But what was beautiful in what you said is that you shifted from "What do I want?" to "What would William want?" Absolutely. That shift was also about finding meaning in life. What would he want me to be? What would he want our family to be? It’s so beautiful because it orients us to something bigger.
Yes, that’s a beautiful synthesis. I never thought about it that way, taking the focus off of myself. Of course, in those early days, there was a victim mindset, but focusing on something bigger was key. For me, bigger was how do I honor William? And how do I help my family pull through intact?
Yeah. You also talk about how it crystallized your purpose in life: to learn so you can teach. That's really profound. As I heard your first part, we had very similar journeys. Your father was a McKinsey senior partner, and I'm very familiar with the McKinsey life. The first half of your life, you spent training other McKinsey people in your old job. We've walked a similar path, you know, I gained 30 pounds, and went through all that craziness.
So, talk to us a little bit about how this event shattered everything, your identity, what you were doing, and forced you to redefine your life, to define that purpose: to learn so you can teach. Tell us more about that.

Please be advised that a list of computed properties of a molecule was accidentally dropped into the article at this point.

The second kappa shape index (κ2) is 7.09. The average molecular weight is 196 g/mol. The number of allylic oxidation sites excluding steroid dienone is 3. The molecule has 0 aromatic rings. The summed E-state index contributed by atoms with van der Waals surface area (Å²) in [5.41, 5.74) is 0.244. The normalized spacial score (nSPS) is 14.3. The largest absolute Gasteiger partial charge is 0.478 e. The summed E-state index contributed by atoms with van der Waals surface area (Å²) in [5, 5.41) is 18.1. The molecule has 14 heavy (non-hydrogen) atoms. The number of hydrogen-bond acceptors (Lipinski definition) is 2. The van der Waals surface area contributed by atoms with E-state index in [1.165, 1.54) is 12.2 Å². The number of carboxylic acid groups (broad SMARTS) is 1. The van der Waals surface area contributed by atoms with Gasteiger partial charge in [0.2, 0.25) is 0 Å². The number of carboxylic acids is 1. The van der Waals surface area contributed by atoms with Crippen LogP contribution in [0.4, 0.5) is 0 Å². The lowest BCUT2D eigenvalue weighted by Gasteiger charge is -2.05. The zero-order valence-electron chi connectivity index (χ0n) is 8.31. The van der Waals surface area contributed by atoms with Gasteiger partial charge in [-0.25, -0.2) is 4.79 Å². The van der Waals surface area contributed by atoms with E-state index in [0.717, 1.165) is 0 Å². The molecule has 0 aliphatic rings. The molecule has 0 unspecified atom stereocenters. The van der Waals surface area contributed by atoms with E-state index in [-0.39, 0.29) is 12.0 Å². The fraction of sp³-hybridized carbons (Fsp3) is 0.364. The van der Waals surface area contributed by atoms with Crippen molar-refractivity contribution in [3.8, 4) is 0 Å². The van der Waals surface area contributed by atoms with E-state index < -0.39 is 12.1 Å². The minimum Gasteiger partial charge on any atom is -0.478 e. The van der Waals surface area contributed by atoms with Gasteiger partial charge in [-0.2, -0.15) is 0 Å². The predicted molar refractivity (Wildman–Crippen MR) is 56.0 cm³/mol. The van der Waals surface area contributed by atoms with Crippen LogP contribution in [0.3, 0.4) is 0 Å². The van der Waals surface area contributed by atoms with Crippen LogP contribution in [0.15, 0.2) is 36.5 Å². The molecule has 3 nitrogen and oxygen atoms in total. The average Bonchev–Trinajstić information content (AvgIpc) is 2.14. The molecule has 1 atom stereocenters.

One of the biggest lessons I've taken from this is how fragile life can be. When William died, he was here one second, gone the next. It can happen in a blink of an eye and it gives you a real appreciation that this is the one life we have to live.
We need to be more intentional with how we're going to live it. A big part of that, and I see too few people doing this in our society, is just pausing, slowing down, taking stock of what's going on, checking in with yourself. Are you happy? That's a question too many people don't ask themselves until it's too late.
For me, this notion of pausing was necessary. I had to take a six-month leave of absence. I had no choice but to pause, and it was extremely uncomfortable at first because I had been so used to the fast-paced life.
But in that pause, by asking these important questions, by looking at who you are, what you're about, what you aspire to be, and what your purpose is, that is the recipe to find meaning. More people need to learn how to do that. It doesn't mean you have to take six months off, but you can have micro pauses throughout your days, weeks, and months.
Absolutely, and this is why this work is so resonant. When I read your book, I was struck by how many of these concepts you tuned into and embodied, like the notion of how fragile life can be.
How many of us, if you're listening, think about this: How many of you spend most of your time planning for the future or living in the past, versus in the moment? Some of us do it by saying, "I'm going to work really hard, I'll take a vacation two years from now," but just need to work through right now. Or it might even be a daily thing, like putting off a workout tomorrow.
We live in this illusion that we have timeless lives. We don't know, we could lose in a moment what we have in a day. This notion of living in the present moment, treating every moment as if it is our last, and as if it's someone else's last, is crucial.